I have been valuing businesses for a long time, and during that time, I learned some things. It’s not just an exercise in number-crunching but a deep dive into the lifeblood of a business, which, at its core, is its people. Consider John, a business owner whose life’s work is etched into the fabric of his bespoke furniture manufacturing company. As we sat across from each other, the numbers on the paper were more than just figures; they represented years of dedication, challenges, and triumphs. This realisation underscores the essence of our role as valuers. It starts not with spreadsheets and calculators, but with a personal connection to the person or people behind the business, and what it is that they are trying to achieve – where are they in their business journey? Are they expanding? Are they wanting to retire? Are they restructuring their business into a more suitable structure? And ultimately, how can the valuation provide critical information that they can use, not only for their immediate needs, but to achieve their long term plans.

When you start looking into the valuation process, it’s evident that each business, from the vibrant high-street retail stores to the quiet, industrious manufacturing units, harbours its own distinct narrative. This is where empathy becomes a tool that helps deliver value. It allows us to see beyond the tangible assets and financial statements into the heart of what truly adds value to a business – its connection with customers, the ingenuity of its products, or the expertise of its service. When advising a retail business owner on their exit strategy involves not just evaluating their inventory but appreciating the brand value they’ve cultivated over the years. This is not to say that we can manufacture intangible assets where they don’t exist – rather it helps us to see the tapestry that connects the tangible and intangible as a whole and provide advice that can improve the business in the future. Our insights and advice can shape the future of the businesses we value, making our role not just about understanding, but about influencing their trajectory.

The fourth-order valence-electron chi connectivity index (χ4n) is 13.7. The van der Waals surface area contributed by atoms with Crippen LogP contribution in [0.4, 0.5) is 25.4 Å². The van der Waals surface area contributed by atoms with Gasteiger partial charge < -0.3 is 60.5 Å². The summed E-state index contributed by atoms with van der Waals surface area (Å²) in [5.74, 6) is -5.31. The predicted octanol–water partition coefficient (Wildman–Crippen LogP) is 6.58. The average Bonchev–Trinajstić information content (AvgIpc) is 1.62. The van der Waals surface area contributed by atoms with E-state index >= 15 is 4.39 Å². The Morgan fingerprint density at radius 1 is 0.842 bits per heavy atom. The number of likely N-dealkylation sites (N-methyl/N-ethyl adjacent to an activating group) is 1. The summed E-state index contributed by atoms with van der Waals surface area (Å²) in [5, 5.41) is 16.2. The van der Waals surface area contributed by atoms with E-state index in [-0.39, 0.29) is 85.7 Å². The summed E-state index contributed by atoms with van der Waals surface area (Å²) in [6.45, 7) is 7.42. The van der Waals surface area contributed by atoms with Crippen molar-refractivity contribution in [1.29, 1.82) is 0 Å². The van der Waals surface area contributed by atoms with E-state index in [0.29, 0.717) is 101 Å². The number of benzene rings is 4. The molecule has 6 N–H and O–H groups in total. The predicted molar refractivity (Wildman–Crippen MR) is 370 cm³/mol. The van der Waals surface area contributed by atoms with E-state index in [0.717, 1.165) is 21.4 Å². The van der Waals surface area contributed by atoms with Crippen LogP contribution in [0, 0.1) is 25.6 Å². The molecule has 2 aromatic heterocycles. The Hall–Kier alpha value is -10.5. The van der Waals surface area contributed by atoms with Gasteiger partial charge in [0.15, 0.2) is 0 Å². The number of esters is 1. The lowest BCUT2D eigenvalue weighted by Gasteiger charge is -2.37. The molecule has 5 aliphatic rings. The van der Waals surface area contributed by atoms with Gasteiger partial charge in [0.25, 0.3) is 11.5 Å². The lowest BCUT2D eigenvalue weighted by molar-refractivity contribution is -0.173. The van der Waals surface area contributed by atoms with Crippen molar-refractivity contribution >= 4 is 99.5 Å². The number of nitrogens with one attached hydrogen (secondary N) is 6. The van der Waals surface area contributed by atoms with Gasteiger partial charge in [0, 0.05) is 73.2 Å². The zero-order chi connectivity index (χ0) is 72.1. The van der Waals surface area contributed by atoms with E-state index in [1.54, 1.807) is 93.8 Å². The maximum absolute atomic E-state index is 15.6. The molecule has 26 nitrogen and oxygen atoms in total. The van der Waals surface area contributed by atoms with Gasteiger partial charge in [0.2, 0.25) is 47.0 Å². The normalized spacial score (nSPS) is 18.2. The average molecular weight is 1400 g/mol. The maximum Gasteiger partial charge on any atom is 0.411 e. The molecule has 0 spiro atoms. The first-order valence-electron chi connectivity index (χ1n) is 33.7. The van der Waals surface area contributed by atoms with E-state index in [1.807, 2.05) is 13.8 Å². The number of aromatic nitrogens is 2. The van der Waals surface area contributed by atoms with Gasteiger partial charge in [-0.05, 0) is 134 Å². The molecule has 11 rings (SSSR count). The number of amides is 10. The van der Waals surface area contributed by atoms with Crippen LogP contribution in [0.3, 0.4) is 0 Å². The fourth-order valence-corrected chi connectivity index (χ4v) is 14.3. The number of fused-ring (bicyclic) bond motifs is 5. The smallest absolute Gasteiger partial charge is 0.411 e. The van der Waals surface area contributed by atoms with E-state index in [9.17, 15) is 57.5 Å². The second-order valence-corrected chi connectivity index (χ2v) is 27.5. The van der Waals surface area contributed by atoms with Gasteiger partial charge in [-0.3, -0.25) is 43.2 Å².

The conversation with John, and indeed with every client, goes beyond empathising with an owner’s attachment to their business. It involves a nuanced understanding of their operations, assessing the transferability of their skills and client relationships, and the potential impact of their departure on the business’s value. Where the story of the owner and the business are so intertwined that each is entirely reliant on the other, it is the job of the valuer to point out that this kind of symbiosis is one of the greatest threats to business value that exists. Through discussions with the owner, it is the valuer’s duty and that of their accountant, to not only point out the elephant in the room, but to provide advice that can alleviate the issue. And if we can’t assist in the actual implementation of the fix, we should help them engage someone who can. Maybe a fractional CFO or CEO? Someone with the right skills and the time who can put the work in to help the business actually implement the changes we recommend.

This collaborative dance between the valuer and business owner is what transforms the valuation from a mere analytical task to an art form. It’s about creating a narrative that captures the essence of the business and respects the journey of the individuals behind it. Our interactions with clients like John are not just transactions; they are opportunities to weave a story that brings numbers to life, honouring the legacy of the business while casting a vision for its future.

When we take on the challenge of performing a business valuation, let’s remember that, at its core, it’s about understanding and valuing the human stories intertwined within the business. This approach not only enriches our professional practice but also deepens our appreciation for the diverse tapestry of businesses we encounter. Through empathy and collaboration, we can truly master the art of valuation, providing meaningful and impactful insights.